INTRODUCTION Lesions in either the central or peripheral sympathetic pathways to the eye and face lead to the triad of symptoms known as Horner's syndrome. Loss of sympathetic tone to Muller's accessory eyelid muscle results in upper eyelid ptosis, loss to the dilator muscle of the iris causes pupillary miosis, and absence of sympathetic innervation to facial sweat glands produces anhidrosis. In addition, parasympathetic innervation is unopposed resulting in overaction of parasympathetic stimulation to the iris constrictor muscle, the ciliary muscle, the lacrimal gland, and the salivary glands.
The course of the sympathetic fibers from the cervical sympathetic trunk and cervical ganglia divide to follow two separate routes; those to the eye course along the internal carotid artery, while those destined for the sweat glands of the face follow the external carotid system. Thus, the constellation of symptoms may vary depending upon the level of the sympathetic injury. The neurologic deficit may result from ischemia, thoracic trauma, mediastinal neoplasms, enlargement of the thyroid gland, internal carotid dissection, or iatrogenic surgical insults. In children Horner's syndrome may the initial manifestation of neuroblastoma. Horner's syndrome has been reported fairly commonly following lumbar epidural anesthesia. It has also been seen with carotid dissection, Pancoast tumor, and thyroid tumors. The condition can be bilateral in diabetic autonomic neuropathy, amyloidosis, and pure autonomic failure.
Horner's Syndrome (Contd.)
CLINICAL SYMPTOMS Muller's sympathetic eyelid muscles contribute to retraction of both the upper and lower eyelids. In Horner's syndrome there is a minimal ptosis of the upper lid of about 1 to 2 mm, associated with elevation of the lower eyelid. Thus, the interpalpebral fissure is narrowed. The pupil is mildly constricted and there may be loss of sweating on the ipsilateral face and dryness of the mouth. In congenital Horner's syndrome the affected iris is lighter in color resulting in heterochromia. Diagnosis is facilitated by pharmacologic testing with 4% cocaine where the affected pupil does not dilate but he normal pupil does. If the denervation involves the third order neurons between the superior cervical ganglion and the eye, the pupil is supersensitive to epinephrine and will dilate with 1:1000 dilution of epinephrine, a concentration that does not affect the normal pupil.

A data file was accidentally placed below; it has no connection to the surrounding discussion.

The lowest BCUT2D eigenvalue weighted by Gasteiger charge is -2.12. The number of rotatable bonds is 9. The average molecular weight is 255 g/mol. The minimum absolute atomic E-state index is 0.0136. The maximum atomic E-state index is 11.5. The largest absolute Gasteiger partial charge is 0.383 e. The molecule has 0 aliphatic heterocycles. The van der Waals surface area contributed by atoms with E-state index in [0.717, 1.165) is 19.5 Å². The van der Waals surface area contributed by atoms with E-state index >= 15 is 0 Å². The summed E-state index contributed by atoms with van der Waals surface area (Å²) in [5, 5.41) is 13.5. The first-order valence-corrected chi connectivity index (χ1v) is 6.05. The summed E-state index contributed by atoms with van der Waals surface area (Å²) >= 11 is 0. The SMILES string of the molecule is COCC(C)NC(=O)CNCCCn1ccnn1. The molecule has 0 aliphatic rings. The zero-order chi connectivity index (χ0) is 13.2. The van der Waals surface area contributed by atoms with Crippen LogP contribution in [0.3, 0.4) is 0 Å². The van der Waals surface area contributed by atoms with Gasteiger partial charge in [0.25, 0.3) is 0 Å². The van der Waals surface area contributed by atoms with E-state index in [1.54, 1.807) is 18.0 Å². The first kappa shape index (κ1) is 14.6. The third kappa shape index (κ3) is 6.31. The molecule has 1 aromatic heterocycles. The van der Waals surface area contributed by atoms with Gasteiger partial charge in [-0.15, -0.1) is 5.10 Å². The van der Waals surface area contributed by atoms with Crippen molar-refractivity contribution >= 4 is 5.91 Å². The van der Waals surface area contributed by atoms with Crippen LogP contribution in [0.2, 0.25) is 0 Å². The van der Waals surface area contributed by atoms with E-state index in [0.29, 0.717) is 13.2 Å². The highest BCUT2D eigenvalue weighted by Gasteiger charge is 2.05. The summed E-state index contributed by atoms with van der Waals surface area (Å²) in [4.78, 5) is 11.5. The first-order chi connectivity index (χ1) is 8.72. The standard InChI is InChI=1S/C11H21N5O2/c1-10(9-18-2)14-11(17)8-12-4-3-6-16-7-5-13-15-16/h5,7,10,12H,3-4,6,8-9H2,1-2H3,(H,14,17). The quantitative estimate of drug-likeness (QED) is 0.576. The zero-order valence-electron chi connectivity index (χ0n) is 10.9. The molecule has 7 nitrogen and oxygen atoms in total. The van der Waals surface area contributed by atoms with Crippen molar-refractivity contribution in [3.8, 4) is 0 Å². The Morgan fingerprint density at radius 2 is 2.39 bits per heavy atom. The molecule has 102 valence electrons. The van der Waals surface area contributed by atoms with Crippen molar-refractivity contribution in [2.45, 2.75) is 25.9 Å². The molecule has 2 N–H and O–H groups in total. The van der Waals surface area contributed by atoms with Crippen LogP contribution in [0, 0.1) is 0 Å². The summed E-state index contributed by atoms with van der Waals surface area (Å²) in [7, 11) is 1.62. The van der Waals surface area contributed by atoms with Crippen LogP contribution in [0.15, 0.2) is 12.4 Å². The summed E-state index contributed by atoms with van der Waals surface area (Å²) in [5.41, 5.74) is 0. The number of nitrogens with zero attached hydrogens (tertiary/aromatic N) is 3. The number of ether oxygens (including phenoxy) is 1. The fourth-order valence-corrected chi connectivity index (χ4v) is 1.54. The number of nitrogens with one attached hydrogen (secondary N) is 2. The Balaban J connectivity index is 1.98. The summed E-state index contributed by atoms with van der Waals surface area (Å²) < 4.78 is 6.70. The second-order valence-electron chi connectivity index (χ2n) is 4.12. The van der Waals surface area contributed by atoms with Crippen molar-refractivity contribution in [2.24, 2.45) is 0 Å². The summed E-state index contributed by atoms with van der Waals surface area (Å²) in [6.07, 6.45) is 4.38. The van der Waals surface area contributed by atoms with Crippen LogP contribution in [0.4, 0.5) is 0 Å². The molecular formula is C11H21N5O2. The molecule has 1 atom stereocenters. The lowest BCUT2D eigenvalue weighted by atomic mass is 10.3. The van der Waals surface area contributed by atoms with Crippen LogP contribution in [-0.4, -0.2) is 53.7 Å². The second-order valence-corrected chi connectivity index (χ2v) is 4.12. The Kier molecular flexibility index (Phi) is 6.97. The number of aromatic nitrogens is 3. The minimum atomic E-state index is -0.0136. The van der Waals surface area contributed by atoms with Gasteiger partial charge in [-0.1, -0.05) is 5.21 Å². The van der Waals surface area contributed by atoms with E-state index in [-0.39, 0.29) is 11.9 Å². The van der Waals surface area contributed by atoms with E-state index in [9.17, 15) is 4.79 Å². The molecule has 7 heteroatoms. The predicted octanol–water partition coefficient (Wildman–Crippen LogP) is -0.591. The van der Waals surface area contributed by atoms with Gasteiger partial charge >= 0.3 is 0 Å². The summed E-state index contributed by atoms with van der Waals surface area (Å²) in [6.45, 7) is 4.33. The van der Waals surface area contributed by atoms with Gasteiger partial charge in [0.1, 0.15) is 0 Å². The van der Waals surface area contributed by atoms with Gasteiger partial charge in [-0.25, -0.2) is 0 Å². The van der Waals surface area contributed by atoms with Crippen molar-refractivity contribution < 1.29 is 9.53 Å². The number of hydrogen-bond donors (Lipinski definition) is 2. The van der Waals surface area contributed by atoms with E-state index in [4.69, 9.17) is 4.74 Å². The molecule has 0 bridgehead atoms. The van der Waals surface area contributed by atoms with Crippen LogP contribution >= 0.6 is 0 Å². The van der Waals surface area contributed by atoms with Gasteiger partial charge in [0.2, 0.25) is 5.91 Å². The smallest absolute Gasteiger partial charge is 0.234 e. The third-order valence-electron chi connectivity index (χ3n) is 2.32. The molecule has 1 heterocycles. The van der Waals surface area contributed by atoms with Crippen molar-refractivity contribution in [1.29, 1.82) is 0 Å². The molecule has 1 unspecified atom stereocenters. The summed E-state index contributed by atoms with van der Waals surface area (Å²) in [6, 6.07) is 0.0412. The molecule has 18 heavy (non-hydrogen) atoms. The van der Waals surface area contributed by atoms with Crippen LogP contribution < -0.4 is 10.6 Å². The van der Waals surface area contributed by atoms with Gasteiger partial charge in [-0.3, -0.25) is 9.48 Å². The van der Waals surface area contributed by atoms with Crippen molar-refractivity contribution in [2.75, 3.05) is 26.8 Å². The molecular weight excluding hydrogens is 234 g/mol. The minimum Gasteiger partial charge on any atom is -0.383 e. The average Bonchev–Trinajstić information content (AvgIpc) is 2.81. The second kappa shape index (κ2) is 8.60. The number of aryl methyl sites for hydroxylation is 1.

TREATMENT In children with congenital Horner's syndrome a history of forceful manipulation of the infant during birth reduces the need for medical work up. In 90% of affected children either trauma or no clearly identifiable cause will be found. However, in 10% an underlying pathology may be uncovered. All cases of acquired Horner's syndrome without a known etiology require extensive evaluation since a high percentage of cases may be associated with a serious underlying condition. In acute cases the eyelid ptosis should be observed. When the ptosis is persistent and visually significant or is of cosmetic concern, surgical correction may be indicated. Since levator function is usually excellent, a conjunctival-Muller's muscle resection or levator aponeurosis advancement procedure will give good results.
Was this article helpful?
This ebook provides an introductory explanation of the workings of the human body, with an effort to draw connections between the body systems and explain their interdependencies. A framework for the book is homeostasis and how the body maintains balance within each system. This is intended as a first introduction to physiology for a college-level course.